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grace period Dublin family given three weeks to enter defence over planning dispute with Dublin County Registrar

The couple and their daughter have become embroiled in a dispute with Rita Considine

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A retired Dublin couple and their daughter have been given three weeks by Judge James McCourt in the Circuit Civil Court to allow them enter a defence in a planning dispute involving their next door neighbour Rita Considine, the Dublin County Registrar.

Considine’s solicitor Chris Horrigan, of Blake Horrigan Solicitors, told Judge McCourt today that the three weeks grace period had been agreed with the legal representative of defendants Michael, Anne and Sinead Flanagan.

Michael and Anne Flanagan, of Home Farm Road, Drumcondra, Dublin 9, live next door to Ms Considine. The couple’s daughter, who lives at Glasilawn Avenue, Glasnevin, Dublin 11, is the beneficial owner of her parents’ home and is the third defendant in proceedings initiated by Considine.

Considine, described as a barrister and public office holder, is seeking injunctions against the Flanagans restraining them, or their agents, from trespassing on her property or carrying out any unauthorised development at the house.

She is also seeking a court order compelling the Flanagans to carry out their development works strictly in accordance with a planning permission and a declaration that they are not entitled to interfere with her property.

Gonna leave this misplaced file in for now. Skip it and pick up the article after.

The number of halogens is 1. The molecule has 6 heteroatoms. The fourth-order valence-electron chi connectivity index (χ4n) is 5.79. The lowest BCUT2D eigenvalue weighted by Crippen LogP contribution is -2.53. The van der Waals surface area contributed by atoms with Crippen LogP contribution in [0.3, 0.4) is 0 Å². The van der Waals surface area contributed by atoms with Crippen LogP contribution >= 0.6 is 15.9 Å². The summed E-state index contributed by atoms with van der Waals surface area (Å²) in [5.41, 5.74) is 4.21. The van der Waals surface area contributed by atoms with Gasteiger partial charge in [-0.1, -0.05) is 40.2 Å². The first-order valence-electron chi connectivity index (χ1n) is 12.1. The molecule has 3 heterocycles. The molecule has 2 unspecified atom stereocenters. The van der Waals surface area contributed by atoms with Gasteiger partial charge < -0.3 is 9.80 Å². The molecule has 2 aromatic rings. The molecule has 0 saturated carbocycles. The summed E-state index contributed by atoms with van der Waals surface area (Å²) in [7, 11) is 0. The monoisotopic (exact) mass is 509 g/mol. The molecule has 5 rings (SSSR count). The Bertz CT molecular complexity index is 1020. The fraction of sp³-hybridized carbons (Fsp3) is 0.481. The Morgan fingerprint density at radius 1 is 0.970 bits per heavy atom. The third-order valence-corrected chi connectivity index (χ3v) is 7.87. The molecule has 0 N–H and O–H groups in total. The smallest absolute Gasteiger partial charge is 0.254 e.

In an equity civil bill Considine claims that in 2019 she agreed not to object to planning permission for an extension to the Flanagan home on the understanding she would make observations relating to any concerns arising from the planning application.

In return for Considine’s agreement the defendants had allegedly given an undertaking there would be no trespass on her property and that the development works would be conducted entirely within the curtilage of the home.

The agreement, she alleges, included protection of a mature hedge on her property and that new windows would not overlook her home.

In June 2021 demolition and excavation work had commenced at Flanagans and, she alleges, construction work was in breach of planning permission in that it trespassed onto her property. Considine also alleges that in July of that year her boundary wall cracked and was pushed onto her property. The damage had been acknowledged and repairs and reinstatement promised.

Considine claims the Flanagans failed to repair and reinstate the boundary and garden wall and instead, allegedly removed the wall in its entirety together with its foundation. She also alleges excavations under a concrete path had been carried out to within about six inches of her gable wall. The path had allegedly been left in a dangerous and hazardous condition and her patio had been damaged as well as a mature Leylandi hedge and its roots.

Judge McCourt in allowing, with the consent of the parties, three weeks to facilitate the entry of a defence to the proceedings by the Flanagans, said the issues appeared to the court to lend themselves to mediation.

A representative of Hennessy and Perrozzi Solicitors, Swords, on behalf of the defendants said it was his intention to bring a motion in which he would seek, on behalf of his clients, to have the proceedings referred to mediation.

Ms Considine was granted an order for her legal costs of having to bring the motion seeking judgment in default of a defence. Her solicitor Mr Horrigan said execution of the costs order would be stayed until determination of the proceedings.

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